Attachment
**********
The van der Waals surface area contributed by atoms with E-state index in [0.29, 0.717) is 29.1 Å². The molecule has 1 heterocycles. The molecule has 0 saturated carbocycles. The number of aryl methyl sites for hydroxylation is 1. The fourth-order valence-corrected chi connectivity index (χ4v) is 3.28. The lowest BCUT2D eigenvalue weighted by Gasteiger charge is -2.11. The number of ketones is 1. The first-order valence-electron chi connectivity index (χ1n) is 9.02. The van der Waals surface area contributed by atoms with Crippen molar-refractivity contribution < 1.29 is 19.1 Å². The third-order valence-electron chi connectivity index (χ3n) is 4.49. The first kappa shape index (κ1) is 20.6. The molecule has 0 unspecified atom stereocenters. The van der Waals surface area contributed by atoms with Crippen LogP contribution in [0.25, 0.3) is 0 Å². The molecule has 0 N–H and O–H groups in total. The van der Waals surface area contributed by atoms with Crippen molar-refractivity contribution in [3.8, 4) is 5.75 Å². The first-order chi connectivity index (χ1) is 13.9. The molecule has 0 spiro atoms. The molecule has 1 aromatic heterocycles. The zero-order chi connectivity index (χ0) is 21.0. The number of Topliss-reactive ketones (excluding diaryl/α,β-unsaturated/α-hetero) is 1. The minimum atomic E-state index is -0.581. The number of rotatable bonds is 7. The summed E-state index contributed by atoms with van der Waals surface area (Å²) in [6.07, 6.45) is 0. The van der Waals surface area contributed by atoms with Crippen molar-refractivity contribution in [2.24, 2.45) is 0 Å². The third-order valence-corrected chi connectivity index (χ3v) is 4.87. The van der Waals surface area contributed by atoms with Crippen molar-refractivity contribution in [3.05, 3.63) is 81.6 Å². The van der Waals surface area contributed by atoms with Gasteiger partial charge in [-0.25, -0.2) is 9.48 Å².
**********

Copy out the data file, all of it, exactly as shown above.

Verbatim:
The van der Waals surface area contributed by atoms with E-state index in [0.29, 0.717) is 29.1 Å². The molecule has 1 heterocycles. The molecule has 0 saturated carbocycles. The number of aryl methyl sites for hydroxylation is 1. The fourth-order valence-corrected chi connectivity index (χ4v) is 3.28. The lowest BCUT2D eigenvalue weighted by Gasteiger charge is -2.11. The number of ketones is 1. The first-order valence-electron chi connectivity index (χ1n) is 9.02. The van der Waals surface area contributed by atoms with Crippen molar-refractivity contribution < 1.29 is 19.1 Å². The third-order valence-electron chi connectivity index (χ3n) is 4.49. The first kappa shape index (κ1) is 20.6. The molecule has 0 unspecified atom stereocenters. The van der Waals surface area contributed by atoms with Crippen LogP contribution in [0.25, 0.3) is 0 Å². The molecule has 0 N–H and O–H groups in total. The van der Waals surface area contributed by atoms with Crippen molar-refractivity contribution in [3.8, 4) is 5.75 Å². The first-order chi connectivity index (χ1) is 13.9. The molecule has 0 spiro atoms. The molecule has 1 aromatic heterocycles. The zero-order chi connectivity index (χ0) is 21.0. The number of Topliss-reactive ketones (excluding diaryl/α,β-unsaturated/α-hetero) is 1. The minimum atomic E-state index is -0.581. The number of rotatable bonds is 7. The summed E-state index contributed by atoms with van der Waals surface area (Å²) in [6.07, 6.45) is 0. The van der Waals surface area contributed by atoms with Crippen molar-refractivity contribution in [2.24, 2.45) is 0 Å². The third-order valence-corrected chi connectivity index (χ3v) is 4.87. The van der Waals surface area contributed by atoms with Crippen molar-refractivity contribution in [3.05, 3.63) is 81.6 Å². The van der Waals surface area contributed by atoms with Gasteiger partial charge in [-0.25, -0.2) is 9.48 Å².